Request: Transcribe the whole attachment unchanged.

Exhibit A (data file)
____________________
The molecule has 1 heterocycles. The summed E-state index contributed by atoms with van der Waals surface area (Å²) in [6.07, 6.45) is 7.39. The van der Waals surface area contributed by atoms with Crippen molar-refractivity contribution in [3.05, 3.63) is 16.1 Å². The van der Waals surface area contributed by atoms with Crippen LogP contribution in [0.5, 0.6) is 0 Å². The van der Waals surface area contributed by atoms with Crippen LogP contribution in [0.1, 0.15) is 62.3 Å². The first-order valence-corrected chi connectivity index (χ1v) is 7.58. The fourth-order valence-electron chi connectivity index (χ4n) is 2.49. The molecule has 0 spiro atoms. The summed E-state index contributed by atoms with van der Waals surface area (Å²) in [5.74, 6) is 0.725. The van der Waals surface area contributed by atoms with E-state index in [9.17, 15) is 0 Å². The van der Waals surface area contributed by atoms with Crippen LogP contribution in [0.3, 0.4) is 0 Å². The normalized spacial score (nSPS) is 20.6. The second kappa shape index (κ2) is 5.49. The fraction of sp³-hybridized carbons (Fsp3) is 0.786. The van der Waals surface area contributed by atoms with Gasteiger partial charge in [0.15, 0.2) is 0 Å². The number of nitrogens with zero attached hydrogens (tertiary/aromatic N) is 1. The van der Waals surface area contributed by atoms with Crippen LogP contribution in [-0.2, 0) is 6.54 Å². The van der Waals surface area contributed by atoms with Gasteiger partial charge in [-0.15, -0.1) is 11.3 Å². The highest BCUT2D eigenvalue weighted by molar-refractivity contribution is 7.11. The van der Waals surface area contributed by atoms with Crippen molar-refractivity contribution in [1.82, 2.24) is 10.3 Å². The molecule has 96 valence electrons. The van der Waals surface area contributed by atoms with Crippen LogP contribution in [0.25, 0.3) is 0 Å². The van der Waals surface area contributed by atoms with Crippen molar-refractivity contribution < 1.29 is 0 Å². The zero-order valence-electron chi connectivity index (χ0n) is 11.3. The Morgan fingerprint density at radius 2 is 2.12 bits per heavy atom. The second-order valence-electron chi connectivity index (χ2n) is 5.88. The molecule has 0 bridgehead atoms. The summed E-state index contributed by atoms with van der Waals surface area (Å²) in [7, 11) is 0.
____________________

The molecule has 1 heterocycles. The summed E-state index contributed by atoms with van der Waals surface area (Å²) in [6.07, 6.45) is 7.39. The van der Waals surface area contributed by atoms with Crippen molar-refractivity contribution in [3.05, 3.63) is 16.1 Å². The van der Waals surface area contributed by atoms with Crippen LogP contribution in [0.5, 0.6) is 0 Å². The van der Waals surface area contributed by atoms with Crippen LogP contribution in [0.1, 0.15) is 62.3 Å². The first-order valence-corrected chi connectivity index (χ1v) is 7.58. The fourth-order valence-electron chi connectivity index (χ4n) is 2.49. The molecule has 0 spiro atoms. The summed E-state index contributed by atoms with van der Waals surface area (Å²) in [5.74, 6) is 0.725. The van der Waals surface area contributed by atoms with E-state index in [9.17, 15) is 0 Å². The van der Waals surface area contributed by atoms with Crippen LogP contribution in [0.3, 0.4) is 0 Å². The normalized spacial score (nSPS) is 20.6. The second kappa shape index (κ2) is 5.49. The fraction of sp³-hybridized carbons (Fsp3) is 0.786. The van der Waals surface area contributed by atoms with Gasteiger partial charge in [0.15, 0.2) is 0 Å². The number of nitrogens with zero attached hydrogens (tertiary/aromatic N) is 1. The van der Waals surface area contributed by atoms with Crippen LogP contribution in [-0.2, 0) is 6.54 Å². The van der Waals surface area contributed by atoms with Gasteiger partial charge in [-0.15, -0.1) is 11.3 Å². The highest BCUT2D eigenvalue weighted by molar-refractivity contribution is 7.11. The van der Waals surface area contributed by atoms with Crippen molar-refractivity contribution in [1.82, 2.24) is 10.3 Å². The molecule has 96 valence electrons. The van der Waals surface area contributed by atoms with Crippen LogP contribution in [0.25, 0.3) is 0 Å². The van der Waals surface area contributed by atoms with Crippen molar-refractivity contribution < 1.29 is 0 Å². The zero-order valence-electron chi connectivity index (χ0n) is 11.3. The Morgan fingerprint density at radius 2 is 2.12 bits per heavy atom. The second-order valence-electron chi connectivity index (χ2n) is 5.88. The molecule has 0 bridgehead atoms. The summed E-state index contributed by atoms with van der Waals surface area (Å²) in [7, 11) is 0.